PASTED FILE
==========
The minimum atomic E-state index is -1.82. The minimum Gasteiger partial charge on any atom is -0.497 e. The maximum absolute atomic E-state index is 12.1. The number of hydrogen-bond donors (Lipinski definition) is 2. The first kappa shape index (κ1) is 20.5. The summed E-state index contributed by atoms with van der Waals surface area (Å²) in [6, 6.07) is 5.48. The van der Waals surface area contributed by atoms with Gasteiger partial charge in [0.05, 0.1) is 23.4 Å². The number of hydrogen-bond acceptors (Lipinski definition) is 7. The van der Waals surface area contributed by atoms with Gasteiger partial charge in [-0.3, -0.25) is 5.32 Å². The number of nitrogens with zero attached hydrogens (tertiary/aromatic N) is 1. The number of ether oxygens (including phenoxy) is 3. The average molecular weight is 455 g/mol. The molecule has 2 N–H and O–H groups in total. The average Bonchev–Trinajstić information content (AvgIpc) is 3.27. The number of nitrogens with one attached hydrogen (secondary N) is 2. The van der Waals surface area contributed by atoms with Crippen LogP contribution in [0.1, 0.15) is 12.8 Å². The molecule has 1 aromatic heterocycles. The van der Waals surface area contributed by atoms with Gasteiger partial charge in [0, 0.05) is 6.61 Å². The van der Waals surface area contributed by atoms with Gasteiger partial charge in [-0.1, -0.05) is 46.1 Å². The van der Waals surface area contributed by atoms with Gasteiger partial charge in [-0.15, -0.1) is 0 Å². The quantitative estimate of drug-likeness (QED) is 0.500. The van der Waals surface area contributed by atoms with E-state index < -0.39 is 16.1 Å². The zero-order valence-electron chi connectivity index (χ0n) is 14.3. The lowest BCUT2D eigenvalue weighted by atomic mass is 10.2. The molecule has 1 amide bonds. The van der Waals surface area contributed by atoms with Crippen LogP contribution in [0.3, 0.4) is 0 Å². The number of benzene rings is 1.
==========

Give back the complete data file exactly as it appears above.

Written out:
The minimum atomic E-state index is -1.82. The minimum Gasteiger partial charge on any atom is -0.497 e. The maximum absolute atomic E-state index is 12.1. The number of hydrogen-bond donors (Lipinski definition) is 2. The first kappa shape index (κ1) is 20.5. The summed E-state index contributed by atoms with van der Waals surface area (Å²) in [6, 6.07) is 5.48. The van der Waals surface area contributed by atoms with Gasteiger partial charge in [0.05, 0.1) is 23.4 Å². The number of hydrogen-bond acceptors (Lipinski definition) is 7. The van der Waals surface area contributed by atoms with Gasteiger partial charge in [-0.3, -0.25) is 5.32 Å². The number of nitrogens with zero attached hydrogens (tertiary/aromatic N) is 1. The number of ether oxygens (including phenoxy) is 3. The average molecular weight is 455 g/mol. The molecule has 2 N–H and O–H groups in total. The average Bonchev–Trinajstić information content (AvgIpc) is 3.27. The number of nitrogens with one attached hydrogen (secondary N) is 2. The van der Waals surface area contributed by atoms with Crippen LogP contribution in [0.1, 0.15) is 12.8 Å². The molecule has 1 aromatic heterocycles. The van der Waals surface area contributed by atoms with Gasteiger partial charge in [0, 0.05) is 6.61 Å². The van der Waals surface area contributed by atoms with Gasteiger partial charge in [-0.1, -0.05) is 46.1 Å². The van der Waals surface area contributed by atoms with Gasteiger partial charge in [-0.15, -0.1) is 0 Å². The quantitative estimate of drug-likeness (QED) is 0.500. The van der Waals surface area contributed by atoms with E-state index < -0.39 is 16.1 Å². The zero-order valence-electron chi connectivity index (χ0n) is 14.3. The lowest BCUT2D eigenvalue weighted by atomic mass is 10.2. The molecule has 1 amide bonds. The van der Waals surface area contributed by atoms with Crippen LogP contribution in [0.3, 0.4) is 0 Å². The number of benzene rings is 1.